[G.R. No. L-11807. January 28, 1961. ]
COLLECTOR OF INTERNAL REVENUE, Petitioner, v. CONVENTION OF PHILIPPINE BAPTIST CHURCHES and THE COURT OF TAX APPEALS, Respondents.
Solicitor General for Petitioner.
Luis G. Hofilena, and Efrain B. Treñas for Respondent.
1. APPEAL AND ERROR; COURT OF TAX APPEALS; MOTION FOR RECONSIDERATION SUSPENDS RUNNING OF PERIOD WITHIN WHICH TO APPEAL. — A motion for reconsideration from the decision of the Collector of Internal Revenue suspends the 30-day period provided in Section 11, Republic Act No. 1125, within which to appeal the Collector’s decision to the Court of Tax Appeals.
2. TAXATION; SALES TAX; HOSPITAL PHARMACY SELLING MEDICINES NOT FOR PROFIT EXEMPT FROM SALES TAX. — Since the appellee operates its pharmacy department not for profit but to afford facilities to the patients of its hospitals, both charity and paying, in the purchase of medicines prescribed to them by the hospital physicians, it sales of medicine to paying patients are not taxable.
3. COSTS; COSTS CANNOT BE IMPOSED ON THE COLLECTOR OF INTERNAL REVENUE. — Following the ruling of this Court in the cases of Collector v. St. Paul’s Hospital, etc., G.R. No. L-12127, May 25, 1959 and Collector v. Sweeney, 106 Phil., 59, 57 Off. Gaz.,  1221, the motion for reconsideration is granted, eliminating the imposition of costs on the petitioner, Collector of Internal Revenue.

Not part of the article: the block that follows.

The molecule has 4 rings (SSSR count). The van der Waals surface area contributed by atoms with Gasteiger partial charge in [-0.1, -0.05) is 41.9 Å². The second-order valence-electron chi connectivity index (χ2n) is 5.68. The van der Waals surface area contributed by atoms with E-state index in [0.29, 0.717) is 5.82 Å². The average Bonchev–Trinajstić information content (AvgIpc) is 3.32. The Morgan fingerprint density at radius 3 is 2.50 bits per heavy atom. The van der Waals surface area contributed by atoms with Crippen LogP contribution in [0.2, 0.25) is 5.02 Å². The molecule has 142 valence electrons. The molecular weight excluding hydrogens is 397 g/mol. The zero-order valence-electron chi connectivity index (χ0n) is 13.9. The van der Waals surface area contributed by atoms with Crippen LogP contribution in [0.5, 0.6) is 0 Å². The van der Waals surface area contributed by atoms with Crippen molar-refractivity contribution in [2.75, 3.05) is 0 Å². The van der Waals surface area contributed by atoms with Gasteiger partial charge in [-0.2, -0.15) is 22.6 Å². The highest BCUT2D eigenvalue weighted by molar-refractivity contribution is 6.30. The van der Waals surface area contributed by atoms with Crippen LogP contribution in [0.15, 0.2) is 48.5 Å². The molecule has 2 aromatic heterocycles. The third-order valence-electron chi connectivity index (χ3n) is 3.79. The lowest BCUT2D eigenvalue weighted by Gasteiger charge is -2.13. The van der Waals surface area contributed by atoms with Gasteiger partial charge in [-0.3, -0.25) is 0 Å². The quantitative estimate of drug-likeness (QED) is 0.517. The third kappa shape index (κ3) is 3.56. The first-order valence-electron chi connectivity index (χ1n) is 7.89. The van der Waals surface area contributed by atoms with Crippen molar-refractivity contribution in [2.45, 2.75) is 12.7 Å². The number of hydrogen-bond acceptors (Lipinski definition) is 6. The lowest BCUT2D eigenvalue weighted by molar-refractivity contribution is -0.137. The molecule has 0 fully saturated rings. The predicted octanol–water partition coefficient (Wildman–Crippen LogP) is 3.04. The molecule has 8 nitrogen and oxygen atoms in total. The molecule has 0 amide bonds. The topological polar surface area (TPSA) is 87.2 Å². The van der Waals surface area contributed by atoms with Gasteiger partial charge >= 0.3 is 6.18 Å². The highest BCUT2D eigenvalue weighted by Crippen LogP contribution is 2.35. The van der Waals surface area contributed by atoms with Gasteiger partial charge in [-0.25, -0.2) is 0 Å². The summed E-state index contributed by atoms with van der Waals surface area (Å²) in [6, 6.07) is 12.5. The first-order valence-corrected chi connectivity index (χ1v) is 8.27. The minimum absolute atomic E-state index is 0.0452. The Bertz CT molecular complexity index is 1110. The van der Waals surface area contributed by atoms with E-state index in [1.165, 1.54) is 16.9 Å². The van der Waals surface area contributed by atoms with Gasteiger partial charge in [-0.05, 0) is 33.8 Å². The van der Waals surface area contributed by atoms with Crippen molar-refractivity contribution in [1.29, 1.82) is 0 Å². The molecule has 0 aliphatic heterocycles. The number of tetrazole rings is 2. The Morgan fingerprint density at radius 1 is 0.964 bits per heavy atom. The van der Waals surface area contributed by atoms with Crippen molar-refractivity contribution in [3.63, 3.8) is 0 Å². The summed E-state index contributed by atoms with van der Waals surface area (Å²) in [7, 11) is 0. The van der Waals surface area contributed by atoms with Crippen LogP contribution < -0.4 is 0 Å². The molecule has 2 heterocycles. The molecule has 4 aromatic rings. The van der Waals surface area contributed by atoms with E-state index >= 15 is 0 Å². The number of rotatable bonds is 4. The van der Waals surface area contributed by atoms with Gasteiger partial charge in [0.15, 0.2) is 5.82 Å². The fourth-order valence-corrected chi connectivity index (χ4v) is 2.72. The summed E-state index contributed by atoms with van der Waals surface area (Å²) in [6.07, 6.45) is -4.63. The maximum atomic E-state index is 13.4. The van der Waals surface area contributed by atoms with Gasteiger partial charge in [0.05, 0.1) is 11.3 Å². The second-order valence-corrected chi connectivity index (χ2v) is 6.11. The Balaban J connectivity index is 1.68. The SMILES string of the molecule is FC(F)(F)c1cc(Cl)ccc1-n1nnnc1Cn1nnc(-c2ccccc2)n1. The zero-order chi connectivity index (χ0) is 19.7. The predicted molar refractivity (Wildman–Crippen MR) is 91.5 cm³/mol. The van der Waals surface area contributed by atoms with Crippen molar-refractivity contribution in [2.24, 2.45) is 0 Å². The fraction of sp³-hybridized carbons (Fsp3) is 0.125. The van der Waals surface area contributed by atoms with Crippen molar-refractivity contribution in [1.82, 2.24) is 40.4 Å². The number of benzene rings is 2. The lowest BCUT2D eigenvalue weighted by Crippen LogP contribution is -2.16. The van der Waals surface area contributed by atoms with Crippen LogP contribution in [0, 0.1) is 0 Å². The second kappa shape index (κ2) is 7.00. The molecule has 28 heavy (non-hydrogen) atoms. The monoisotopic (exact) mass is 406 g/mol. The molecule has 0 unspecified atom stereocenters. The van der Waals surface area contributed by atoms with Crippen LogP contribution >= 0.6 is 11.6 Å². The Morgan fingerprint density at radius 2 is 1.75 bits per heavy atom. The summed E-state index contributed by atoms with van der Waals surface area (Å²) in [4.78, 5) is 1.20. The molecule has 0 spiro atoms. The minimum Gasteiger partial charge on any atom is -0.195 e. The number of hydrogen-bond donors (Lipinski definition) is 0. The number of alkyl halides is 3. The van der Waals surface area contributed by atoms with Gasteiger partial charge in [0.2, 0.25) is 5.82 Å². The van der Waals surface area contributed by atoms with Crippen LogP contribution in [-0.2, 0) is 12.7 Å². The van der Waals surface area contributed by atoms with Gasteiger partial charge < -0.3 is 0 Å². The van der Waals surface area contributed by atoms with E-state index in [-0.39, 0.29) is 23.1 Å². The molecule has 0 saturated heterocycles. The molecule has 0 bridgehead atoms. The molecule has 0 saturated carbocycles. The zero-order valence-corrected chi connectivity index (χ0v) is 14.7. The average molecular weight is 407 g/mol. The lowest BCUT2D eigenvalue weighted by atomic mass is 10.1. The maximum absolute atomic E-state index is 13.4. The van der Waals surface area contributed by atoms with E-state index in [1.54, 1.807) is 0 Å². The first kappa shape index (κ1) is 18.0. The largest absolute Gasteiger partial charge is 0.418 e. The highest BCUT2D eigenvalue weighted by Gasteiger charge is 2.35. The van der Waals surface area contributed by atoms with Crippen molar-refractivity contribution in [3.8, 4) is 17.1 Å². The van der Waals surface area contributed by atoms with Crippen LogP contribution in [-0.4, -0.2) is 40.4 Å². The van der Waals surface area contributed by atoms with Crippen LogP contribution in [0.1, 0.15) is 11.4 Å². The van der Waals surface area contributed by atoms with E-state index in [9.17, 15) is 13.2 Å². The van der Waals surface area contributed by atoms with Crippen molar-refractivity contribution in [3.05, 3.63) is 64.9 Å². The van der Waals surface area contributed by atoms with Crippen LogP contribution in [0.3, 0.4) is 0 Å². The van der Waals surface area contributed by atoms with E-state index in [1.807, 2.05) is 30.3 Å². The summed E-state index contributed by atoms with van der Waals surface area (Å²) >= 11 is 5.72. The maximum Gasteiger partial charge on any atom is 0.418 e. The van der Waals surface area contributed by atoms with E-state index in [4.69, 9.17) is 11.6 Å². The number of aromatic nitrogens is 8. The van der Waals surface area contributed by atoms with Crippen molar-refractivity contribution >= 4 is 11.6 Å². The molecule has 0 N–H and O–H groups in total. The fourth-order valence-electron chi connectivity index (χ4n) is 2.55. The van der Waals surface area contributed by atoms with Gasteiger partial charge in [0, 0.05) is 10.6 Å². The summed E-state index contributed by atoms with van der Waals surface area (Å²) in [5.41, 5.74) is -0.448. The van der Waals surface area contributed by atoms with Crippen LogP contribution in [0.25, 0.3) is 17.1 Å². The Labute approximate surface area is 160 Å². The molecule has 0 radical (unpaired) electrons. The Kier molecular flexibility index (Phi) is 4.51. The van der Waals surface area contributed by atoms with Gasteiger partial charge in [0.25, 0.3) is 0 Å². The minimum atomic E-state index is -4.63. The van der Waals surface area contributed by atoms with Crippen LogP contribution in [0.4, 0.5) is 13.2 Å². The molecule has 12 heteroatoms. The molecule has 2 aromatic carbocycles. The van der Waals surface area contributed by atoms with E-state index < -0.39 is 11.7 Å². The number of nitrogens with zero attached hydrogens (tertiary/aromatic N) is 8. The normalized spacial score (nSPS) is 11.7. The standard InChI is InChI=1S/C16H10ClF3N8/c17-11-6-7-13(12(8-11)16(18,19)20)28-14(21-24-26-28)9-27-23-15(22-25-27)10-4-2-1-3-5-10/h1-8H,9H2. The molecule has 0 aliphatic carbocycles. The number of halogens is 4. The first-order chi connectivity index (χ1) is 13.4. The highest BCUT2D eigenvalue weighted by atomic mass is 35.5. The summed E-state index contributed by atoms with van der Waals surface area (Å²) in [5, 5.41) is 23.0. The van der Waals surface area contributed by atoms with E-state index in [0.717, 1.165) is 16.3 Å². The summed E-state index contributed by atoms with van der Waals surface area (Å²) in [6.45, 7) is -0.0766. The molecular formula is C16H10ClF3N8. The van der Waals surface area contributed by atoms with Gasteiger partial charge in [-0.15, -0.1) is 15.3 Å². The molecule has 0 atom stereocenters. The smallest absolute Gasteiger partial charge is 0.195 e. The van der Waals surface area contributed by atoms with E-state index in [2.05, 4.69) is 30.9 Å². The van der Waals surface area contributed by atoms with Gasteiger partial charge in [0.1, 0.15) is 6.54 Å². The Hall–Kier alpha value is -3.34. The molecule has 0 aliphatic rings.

D E C I S I O N
Appeal by the Collector of Internal Revenue from the decision of the Court of Tax Appeals in C.T.A. Case No. 149, ordering him "to refund to Convention of Philippine Baptist Churches the amount of P505.00 with legal interest thereon from the date of payment thereof" by the latter to the former, without special pronouncement as to costs.
Convention of Philippine Baptist Churches, hereinafter referred to merely as appellee, is a domestic religious corporation. It owns a hospital in La Paz, City of Iloilo, known as the Iloilo Mission Hospital which, in turn, operates a pharmacy which supplies medicines only to its charity and paying patients, the former getting the medicines free, while the latter are required to pay for them with an overprice of 10% of the cost in order to compensate for or recover the cost of the medicines supplied to the charity patients.
On April 14, 1954 appellant assessed and demanded from appellee the amount of P505.00 as graduated fixed tax including penalty for the years 1946 to 1952, based on the total amount received for medicines supplied by the latter to its paying patients. Appellee refused to pay the tax and appealed to the Court of Tax Appeals, but, during the pendency of its appeal, it had to pay appellant the tax assessed in order to prevent a levy from being made upon its hospital equipment.